A young man's strange, erotic journey from Milan to Minsk...and apparently, back again.

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Location: Denver, Colorado, United States

The details of my life are quite inconsequential, really. Summers in Rangoon...luge lessons...

Friday, June 23, 2006

Hitchin' the Pech

Once again in eastern Afghanistan, we mourn the loss of four soldiers who gave their lives a few days ago in ongoing operations just north of where these photos were taken. RIP.

Picking up where I left off, I had to get from A-bad back out to the operation in the field. Unfortunately they seem to lack subway or even bus service in Kunar, so it became a game of how to get there from here. Complicating my effort was the fact that helicopters were not flying that direction from where I was, so I decided to take one to where it was going, and hitch from there. Wing and a prayer, you might say...

The Pech River Valley is a dicey place to be if you're an outsider, and it had provided sanctuary for the past few years to bands of enemy who regularly launch attacks on any representatives of Afghan government as well as Coalition forces and nongovernmental organizations. That's why the heart of the operation was establishing a presence in the middle of this fierce region.

Hardscrabble villages dot the rocky valley. There is no shortage of stone with which to expand your compound to accomodate those additional wives!

The Pech River is the defining feature and primary route of the region, and all settled areas spread outward from and its tributaries. So if I was an insane realtor and you were an insane speculator, I would say "buy riverfront."

Here is where the blackhawk dropped me a matter of fact, there's the bird. I had landed at a vehicle patrol base, which isn't a base at all but a temporary staging point for convoys and route-clearing vehicles. That river looked awfully tempting as the mercury continued to rise...

Here's a look at the VPB, manned by more Afghan troops than Coalition. Actually the platoon there was short enough on troops at the time that they happily took me along a mission as soon as I got there, since there weren't convoys going my intended direction for a while anyway. And hey, I did have two loaded weapons on me, so why turn down some extra firepower?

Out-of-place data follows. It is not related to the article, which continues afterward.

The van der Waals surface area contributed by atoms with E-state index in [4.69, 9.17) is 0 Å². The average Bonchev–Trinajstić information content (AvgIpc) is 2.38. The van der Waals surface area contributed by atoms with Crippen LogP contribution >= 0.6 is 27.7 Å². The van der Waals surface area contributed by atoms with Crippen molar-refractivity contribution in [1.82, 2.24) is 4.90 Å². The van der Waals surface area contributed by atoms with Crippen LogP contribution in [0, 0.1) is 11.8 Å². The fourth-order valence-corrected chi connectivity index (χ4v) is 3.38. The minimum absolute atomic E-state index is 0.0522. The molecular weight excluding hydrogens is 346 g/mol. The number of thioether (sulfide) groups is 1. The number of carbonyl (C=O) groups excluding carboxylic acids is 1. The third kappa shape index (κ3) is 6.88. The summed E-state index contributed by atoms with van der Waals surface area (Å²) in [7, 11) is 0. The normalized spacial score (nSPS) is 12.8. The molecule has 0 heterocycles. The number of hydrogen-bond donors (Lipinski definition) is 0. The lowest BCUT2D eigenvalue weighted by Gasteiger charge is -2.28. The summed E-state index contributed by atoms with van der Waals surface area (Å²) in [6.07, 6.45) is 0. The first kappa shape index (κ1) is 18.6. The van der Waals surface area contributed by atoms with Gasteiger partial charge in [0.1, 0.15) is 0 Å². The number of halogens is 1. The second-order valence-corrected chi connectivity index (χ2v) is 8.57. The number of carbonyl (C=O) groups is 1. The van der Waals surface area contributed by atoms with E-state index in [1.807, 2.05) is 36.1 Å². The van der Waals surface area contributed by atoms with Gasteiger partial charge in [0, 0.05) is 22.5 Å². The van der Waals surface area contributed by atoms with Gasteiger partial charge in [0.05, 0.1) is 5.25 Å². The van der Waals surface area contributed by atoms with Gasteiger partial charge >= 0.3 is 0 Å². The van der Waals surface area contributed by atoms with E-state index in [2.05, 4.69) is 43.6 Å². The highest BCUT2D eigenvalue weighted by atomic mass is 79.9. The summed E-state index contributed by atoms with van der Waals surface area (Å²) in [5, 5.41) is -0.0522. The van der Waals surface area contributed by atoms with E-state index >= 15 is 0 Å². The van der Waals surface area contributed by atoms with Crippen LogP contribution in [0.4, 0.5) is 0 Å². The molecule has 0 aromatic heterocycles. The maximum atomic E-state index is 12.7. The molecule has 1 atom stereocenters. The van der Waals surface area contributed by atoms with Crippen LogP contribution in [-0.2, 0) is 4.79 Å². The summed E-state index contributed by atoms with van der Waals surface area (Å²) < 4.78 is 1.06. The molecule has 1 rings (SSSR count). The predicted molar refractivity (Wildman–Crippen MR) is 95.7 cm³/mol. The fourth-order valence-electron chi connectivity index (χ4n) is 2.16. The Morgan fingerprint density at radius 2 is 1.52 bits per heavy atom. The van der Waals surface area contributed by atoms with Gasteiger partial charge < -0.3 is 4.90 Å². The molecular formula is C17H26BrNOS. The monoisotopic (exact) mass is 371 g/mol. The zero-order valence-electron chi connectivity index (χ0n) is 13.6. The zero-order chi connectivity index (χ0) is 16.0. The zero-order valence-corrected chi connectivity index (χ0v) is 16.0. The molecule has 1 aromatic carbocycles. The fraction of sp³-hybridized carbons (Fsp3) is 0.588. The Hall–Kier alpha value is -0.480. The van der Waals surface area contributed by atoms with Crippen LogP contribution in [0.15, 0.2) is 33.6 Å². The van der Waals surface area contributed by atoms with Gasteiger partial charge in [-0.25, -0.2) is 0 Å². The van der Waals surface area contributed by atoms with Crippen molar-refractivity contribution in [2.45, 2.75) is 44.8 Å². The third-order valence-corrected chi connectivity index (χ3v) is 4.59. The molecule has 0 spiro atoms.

Convoying to the suspected IED site made me realize once again the extraordinary risks that most Afghan soldiers must take in service to their still-new army. Of course sitting arse-out over the edge of an open pickup on a rocky road may be more risk than necessary, but they live life on the edge, these crazy buggers!

Providing security at the rear of the column, we waited while engineers checked out the site...and we weren't the only ones waiting...

Once again, locals are upset that we've caused a traffic delay. Sorry guys, we'll be done in a second with our efforts to make sure you don't get blown up on your way to your friend's house.

A suspicious car is checked for explosives before the site is secured. I was impressed once again with the professionalism of the soldiers who calmly assessed threats without offending sensibilities of the local residents.

Another look at the first waystation on my journey back to the Korengal valley. I learned on the mission that a Route Clearance Package (convoy with vehicles designed to detect and disable mines and IEDs) was heading further west. Their destination was past where I needed to turn off, but it was another step in the right direction, so I jumped in with them.

Would you look at that? A snack shack had sprung up after this small patrol base just setting up. There are enterprising individuals everywhere, I'm telling you...

Next up: Getting from the first stop to the valley I needed (aka- feeling like a hobo jumping cattle cars in a West that's still wild).


Anonymous JG said...

Capt Dan,
Thanks to all of you brave guys for all that you do for us. Thanks for the coverage of the Afghani soldiers you have featured.

I salute and mourn the lost, bless them and indeed RIP. I pray for their families. I also pray for those of you who are hard at work, in the hardest job description on earth, right there in Afghanistan's moonscape environemnt. God bless and keep you. As always, got a good laugh from your incredible sense of humor !! You crack me up!

June 25, 2006 at 12:02 PM  
Blogger Jeff said...

Excellent photos.

June 26, 2006 at 11:00 AM  
Anonymous gerry said...

Excellant info, keep up the good work and keep those pictures coming. It gives people like me some insight as to what we're dealing with . Every little bit helps. Now I think I'll go drink a beer

July 1, 2006 at 10:28 AM  
Anonymous Tim said...

CPT. Dan, I am one of those engineers actually the monkey at the L.Y. (now called the KOP) belonged to my PLT. I have great shoots of the finished product, and the improvements. Send your email to: and i will send them to you. Also will enclude the baily that is at the ford site. We finished it in AUG. Be safe. SFC T A/27 EN

October 13, 2006 at 2:13 AM  
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